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If a helicopter's tail rotor shears off while flying then the helicopter's fuselage will start rotating in the direction opposite to the main rotor's rotation direction. During autorotation, if I switch off the engines of the helicopter, then will it affect the rate of rotation of helicopter?

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  • $\begingroup$ The actual procedure for a tail-rotor failure in a helicopter is to maintain as much forward speed as possible. If you have no forward speed (ie hovering), you need to lower the collective as quickly as possible to remove the torque from the main rotor. After this you follow normal auto-rotation procedures and hope you don't build up too high a turn rate before hitting the ground. Tail rotor failure is survivable under certain circumstances. $\endgroup$ – Ron Beyer Jun 20 at 2:53
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with the engine disconnected from the main rotor, no torque is being applied to the rotor by the engine so there is no torque reaction trying to rotate the fuselage backwards. In this case, the only torque being applied to the fuselage is the frictional drag in the main rotor bearing, which will be small. If a tail rotor failure occurred and the fuselage began rotating because of this before the engine failure, then the fuselage will remain in rotation after the engine failure and will slowly lose rotational speed as the main rotor bearing friction acts on it.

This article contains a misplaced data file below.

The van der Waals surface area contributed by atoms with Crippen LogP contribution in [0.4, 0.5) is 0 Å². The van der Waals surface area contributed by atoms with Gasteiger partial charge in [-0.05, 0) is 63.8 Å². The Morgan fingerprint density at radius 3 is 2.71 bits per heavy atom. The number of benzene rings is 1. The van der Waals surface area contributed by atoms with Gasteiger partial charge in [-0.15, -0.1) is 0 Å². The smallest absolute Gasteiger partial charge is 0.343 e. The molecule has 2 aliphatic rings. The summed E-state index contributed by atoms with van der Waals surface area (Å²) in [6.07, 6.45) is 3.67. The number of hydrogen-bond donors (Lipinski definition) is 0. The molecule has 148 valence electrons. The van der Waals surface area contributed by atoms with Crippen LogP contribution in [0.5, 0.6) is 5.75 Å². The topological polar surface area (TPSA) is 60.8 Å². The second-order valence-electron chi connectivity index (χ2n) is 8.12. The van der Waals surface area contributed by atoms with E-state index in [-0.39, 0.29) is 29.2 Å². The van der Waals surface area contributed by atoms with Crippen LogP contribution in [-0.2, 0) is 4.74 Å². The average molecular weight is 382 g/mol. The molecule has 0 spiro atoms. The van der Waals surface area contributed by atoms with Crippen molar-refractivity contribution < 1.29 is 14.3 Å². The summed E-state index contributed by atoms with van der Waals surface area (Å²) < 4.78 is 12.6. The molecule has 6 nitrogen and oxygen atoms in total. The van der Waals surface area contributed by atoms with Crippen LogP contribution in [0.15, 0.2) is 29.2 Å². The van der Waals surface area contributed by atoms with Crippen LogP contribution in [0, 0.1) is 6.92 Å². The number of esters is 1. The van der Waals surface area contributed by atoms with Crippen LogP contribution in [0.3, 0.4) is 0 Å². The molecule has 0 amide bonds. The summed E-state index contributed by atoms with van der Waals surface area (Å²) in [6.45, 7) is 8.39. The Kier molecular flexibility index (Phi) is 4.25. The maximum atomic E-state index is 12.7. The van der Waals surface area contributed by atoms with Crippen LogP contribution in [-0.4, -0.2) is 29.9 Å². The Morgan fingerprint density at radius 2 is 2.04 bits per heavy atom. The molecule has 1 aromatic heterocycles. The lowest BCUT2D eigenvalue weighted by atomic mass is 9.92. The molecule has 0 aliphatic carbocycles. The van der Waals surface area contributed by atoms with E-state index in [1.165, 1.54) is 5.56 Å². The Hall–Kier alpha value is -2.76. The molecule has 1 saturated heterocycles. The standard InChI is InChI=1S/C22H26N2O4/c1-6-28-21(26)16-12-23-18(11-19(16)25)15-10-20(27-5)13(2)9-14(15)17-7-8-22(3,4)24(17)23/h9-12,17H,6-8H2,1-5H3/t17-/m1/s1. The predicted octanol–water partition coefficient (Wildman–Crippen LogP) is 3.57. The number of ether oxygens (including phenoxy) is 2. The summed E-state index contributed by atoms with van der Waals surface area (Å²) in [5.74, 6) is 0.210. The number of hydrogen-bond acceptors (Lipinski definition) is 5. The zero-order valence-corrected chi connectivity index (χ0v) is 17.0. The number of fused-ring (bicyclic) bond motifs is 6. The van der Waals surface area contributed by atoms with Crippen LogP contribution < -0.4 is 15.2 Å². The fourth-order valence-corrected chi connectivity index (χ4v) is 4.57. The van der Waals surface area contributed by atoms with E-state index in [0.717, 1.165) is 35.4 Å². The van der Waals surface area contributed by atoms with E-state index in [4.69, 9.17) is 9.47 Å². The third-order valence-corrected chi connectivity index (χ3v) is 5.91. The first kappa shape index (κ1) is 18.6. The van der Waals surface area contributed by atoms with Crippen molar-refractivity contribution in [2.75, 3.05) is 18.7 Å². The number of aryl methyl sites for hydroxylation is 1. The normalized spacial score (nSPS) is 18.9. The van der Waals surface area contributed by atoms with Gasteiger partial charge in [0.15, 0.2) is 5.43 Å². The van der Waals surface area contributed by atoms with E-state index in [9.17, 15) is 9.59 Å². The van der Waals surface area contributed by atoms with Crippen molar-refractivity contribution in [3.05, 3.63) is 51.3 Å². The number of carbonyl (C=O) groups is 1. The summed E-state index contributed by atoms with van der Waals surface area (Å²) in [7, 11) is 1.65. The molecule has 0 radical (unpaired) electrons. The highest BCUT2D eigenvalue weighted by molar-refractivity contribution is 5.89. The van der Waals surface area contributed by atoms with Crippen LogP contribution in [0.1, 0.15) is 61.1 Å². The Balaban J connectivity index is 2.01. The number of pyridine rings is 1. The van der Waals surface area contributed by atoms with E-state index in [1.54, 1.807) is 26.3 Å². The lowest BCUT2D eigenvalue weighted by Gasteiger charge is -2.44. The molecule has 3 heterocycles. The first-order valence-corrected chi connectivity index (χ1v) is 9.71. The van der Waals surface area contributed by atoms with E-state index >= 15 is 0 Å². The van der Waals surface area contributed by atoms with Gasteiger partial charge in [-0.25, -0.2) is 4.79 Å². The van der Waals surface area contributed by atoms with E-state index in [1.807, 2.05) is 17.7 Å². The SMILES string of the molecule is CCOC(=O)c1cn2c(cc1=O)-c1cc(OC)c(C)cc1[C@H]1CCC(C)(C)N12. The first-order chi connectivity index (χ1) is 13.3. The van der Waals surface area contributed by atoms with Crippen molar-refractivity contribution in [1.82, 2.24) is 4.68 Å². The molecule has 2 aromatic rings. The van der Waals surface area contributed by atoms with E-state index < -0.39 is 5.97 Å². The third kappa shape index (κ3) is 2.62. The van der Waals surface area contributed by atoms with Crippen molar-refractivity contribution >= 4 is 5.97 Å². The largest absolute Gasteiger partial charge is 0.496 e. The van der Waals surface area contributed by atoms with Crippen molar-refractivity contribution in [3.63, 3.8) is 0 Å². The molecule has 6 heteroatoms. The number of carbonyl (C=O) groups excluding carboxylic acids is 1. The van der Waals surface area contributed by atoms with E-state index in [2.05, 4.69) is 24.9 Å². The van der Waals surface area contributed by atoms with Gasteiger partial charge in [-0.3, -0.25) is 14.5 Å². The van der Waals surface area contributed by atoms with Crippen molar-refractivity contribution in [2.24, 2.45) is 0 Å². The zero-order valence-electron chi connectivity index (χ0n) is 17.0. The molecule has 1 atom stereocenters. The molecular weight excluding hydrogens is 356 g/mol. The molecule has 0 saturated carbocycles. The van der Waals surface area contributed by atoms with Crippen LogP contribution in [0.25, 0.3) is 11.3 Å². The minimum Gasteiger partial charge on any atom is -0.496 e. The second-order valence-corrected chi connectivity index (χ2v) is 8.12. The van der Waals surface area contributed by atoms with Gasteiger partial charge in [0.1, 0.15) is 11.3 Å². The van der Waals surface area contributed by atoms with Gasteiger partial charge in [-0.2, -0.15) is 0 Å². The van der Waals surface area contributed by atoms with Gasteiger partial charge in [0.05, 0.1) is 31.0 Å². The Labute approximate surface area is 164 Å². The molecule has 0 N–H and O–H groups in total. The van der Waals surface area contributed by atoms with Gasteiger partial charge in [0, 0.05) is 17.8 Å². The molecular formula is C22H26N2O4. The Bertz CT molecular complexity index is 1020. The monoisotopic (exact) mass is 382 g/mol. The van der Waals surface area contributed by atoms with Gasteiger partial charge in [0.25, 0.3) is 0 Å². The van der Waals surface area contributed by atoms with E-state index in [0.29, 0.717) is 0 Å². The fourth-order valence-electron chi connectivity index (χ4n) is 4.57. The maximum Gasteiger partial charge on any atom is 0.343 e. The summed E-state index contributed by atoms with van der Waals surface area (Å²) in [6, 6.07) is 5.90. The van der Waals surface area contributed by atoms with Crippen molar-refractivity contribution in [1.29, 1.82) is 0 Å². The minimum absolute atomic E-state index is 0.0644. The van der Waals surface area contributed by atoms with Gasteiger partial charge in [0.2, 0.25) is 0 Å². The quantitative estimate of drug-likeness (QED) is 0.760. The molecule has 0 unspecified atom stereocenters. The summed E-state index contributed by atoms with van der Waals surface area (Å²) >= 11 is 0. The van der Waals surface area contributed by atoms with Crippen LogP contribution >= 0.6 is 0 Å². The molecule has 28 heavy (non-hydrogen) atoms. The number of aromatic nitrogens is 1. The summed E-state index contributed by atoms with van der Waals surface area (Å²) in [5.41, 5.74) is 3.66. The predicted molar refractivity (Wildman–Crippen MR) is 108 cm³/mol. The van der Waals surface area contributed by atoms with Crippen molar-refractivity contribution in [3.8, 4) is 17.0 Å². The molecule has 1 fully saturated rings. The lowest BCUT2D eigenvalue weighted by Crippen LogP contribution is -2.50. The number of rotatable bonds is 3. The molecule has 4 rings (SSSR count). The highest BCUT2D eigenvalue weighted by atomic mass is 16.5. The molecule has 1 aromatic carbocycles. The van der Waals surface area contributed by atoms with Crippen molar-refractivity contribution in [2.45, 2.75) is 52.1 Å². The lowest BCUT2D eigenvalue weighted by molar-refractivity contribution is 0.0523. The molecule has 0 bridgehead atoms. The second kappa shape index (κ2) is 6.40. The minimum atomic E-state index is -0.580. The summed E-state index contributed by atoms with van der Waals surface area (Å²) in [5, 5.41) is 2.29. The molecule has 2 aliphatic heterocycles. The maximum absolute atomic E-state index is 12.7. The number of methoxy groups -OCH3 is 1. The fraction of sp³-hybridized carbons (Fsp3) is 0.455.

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  • $\begingroup$ Of course yaw stability will stop the rotation if sufficient forward speed can be maintained... $\endgroup$ – Cpt Reynolds Jun 19 at 21:31
  • $\begingroup$ I assumed he'd be autorotating straight down... $\endgroup$ – niels nielsen Jun 19 at 22:56
  • $\begingroup$ Not recommended $\endgroup$ – Koyovis Jun 19 at 23:25

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